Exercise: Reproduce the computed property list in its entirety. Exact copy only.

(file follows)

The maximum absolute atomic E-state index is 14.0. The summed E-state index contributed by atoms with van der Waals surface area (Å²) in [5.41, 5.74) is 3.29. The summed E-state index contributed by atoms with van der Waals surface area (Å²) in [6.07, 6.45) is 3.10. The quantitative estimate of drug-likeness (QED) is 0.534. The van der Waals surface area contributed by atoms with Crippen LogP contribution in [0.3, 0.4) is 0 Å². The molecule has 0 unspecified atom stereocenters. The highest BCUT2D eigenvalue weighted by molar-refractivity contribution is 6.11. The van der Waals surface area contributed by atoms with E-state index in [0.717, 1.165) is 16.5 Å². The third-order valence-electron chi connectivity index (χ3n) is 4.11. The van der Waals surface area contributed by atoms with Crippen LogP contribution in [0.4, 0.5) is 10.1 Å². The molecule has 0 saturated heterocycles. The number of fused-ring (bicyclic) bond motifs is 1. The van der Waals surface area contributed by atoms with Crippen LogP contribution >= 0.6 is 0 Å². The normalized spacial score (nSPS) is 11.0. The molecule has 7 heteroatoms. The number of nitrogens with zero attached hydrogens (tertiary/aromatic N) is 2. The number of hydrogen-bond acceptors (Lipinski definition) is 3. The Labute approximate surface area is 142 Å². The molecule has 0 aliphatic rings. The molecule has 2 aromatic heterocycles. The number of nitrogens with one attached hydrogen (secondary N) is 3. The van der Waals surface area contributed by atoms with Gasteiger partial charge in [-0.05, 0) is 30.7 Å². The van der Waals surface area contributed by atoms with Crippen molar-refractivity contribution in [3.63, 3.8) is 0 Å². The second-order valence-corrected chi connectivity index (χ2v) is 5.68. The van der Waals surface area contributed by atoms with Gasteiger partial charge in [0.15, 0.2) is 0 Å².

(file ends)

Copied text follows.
The maximum absolute atomic E-state index is 14.0. The summed E-state index contributed by atoms with van der Waals surface area (Å²) in [5.41, 5.74) is 3.29. The summed E-state index contributed by atoms with van der Waals surface area (Å²) in [6.07, 6.45) is 3.10. The quantitative estimate of drug-likeness (QED) is 0.534. The van der Waals surface area contributed by atoms with Crippen LogP contribution in [0.3, 0.4) is 0 Å². The molecule has 0 unspecified atom stereocenters. The highest BCUT2D eigenvalue weighted by molar-refractivity contribution is 6.11. The van der Waals surface area contributed by atoms with E-state index in [0.717, 1.165) is 16.5 Å². The third-order valence-electron chi connectivity index (χ3n) is 4.11. The van der Waals surface area contributed by atoms with Crippen LogP contribution in [0.4, 0.5) is 10.1 Å². The molecule has 0 saturated heterocycles. The number of fused-ring (bicyclic) bond motifs is 1. The van der Waals surface area contributed by atoms with Crippen LogP contribution >= 0.6 is 0 Å². The normalized spacial score (nSPS) is 11.0. The molecule has 7 heteroatoms. The number of nitrogens with zero attached hydrogens (tertiary/aromatic N) is 2. The number of hydrogen-bond acceptors (Lipinski definition) is 3. The Labute approximate surface area is 142 Å². The molecule has 0 aliphatic rings. The molecule has 2 aromatic heterocycles. The number of nitrogens with one attached hydrogen (secondary N) is 3. The van der Waals surface area contributed by atoms with Gasteiger partial charge in [-0.05, 0) is 30.7 Å². The van der Waals surface area contributed by atoms with Crippen molar-refractivity contribution in [3.63, 3.8) is 0 Å². The second-order valence-corrected chi connectivity index (χ2v) is 5.68. The van der Waals surface area contributed by atoms with Gasteiger partial charge in [0.15, 0.2) is 0 Å².